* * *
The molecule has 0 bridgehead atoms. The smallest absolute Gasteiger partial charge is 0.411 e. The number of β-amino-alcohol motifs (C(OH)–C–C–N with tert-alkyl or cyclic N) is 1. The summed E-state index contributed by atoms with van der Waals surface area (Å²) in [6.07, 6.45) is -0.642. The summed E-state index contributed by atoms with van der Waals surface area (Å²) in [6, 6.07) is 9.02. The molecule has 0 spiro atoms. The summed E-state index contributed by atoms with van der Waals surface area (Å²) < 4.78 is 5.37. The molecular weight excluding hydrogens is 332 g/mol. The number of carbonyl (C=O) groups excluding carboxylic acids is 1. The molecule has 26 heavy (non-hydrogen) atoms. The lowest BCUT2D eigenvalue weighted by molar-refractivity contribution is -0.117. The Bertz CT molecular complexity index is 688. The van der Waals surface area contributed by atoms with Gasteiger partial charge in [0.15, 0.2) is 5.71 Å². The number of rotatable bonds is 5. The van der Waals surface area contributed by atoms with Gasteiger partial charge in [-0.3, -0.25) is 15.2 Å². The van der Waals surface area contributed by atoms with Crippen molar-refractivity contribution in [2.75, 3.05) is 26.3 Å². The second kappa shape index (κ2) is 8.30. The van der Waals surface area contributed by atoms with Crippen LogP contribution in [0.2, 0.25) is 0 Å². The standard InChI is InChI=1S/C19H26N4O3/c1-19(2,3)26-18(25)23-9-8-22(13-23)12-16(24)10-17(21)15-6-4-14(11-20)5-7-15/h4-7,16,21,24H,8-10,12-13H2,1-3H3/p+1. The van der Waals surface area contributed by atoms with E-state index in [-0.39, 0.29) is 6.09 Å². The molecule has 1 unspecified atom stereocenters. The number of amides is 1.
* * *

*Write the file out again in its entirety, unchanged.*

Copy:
The molecule has 0 bridgehead atoms. The smallest absolute Gasteiger partial charge is 0.411 e. The number of β-amino-alcohol motifs (C(OH)–C–C–N with tert-alkyl or cyclic N) is 1. The summed E-state index contributed by atoms with van der Waals surface area (Å²) in [6.07, 6.45) is -0.642. The summed E-state index contributed by atoms with van der Waals surface area (Å²) in [6, 6.07) is 9.02. The molecule has 0 spiro atoms. The summed E-state index contributed by atoms with van der Waals surface area (Å²) < 4.78 is 5.37. The molecular weight excluding hydrogens is 332 g/mol. The number of carbonyl (C=O) groups excluding carboxylic acids is 1. The molecule has 26 heavy (non-hydrogen) atoms. The lowest BCUT2D eigenvalue weighted by molar-refractivity contribution is -0.117. The Bertz CT molecular complexity index is 688. The van der Waals surface area contributed by atoms with Gasteiger partial charge in [0.15, 0.2) is 5.71 Å². The number of rotatable bonds is 5. The van der Waals surface area contributed by atoms with Gasteiger partial charge in [-0.3, -0.25) is 15.2 Å². The van der Waals surface area contributed by atoms with Crippen molar-refractivity contribution in [2.75, 3.05) is 26.3 Å². The second kappa shape index (κ2) is 8.30. The van der Waals surface area contributed by atoms with Crippen LogP contribution in [0.2, 0.25) is 0 Å². The standard InChI is InChI=1S/C19H26N4O3/c1-19(2,3)26-18(25)23-9-8-22(13-23)12-16(24)10-17(21)15-6-4-14(11-20)5-7-15/h4-7,16,21,24H,8-10,12-13H2,1-3H3/p+1. The van der Waals surface area contributed by atoms with E-state index in [-0.39, 0.29) is 6.09 Å². The molecule has 1 unspecified atom stereocenters. The number of amides is 1.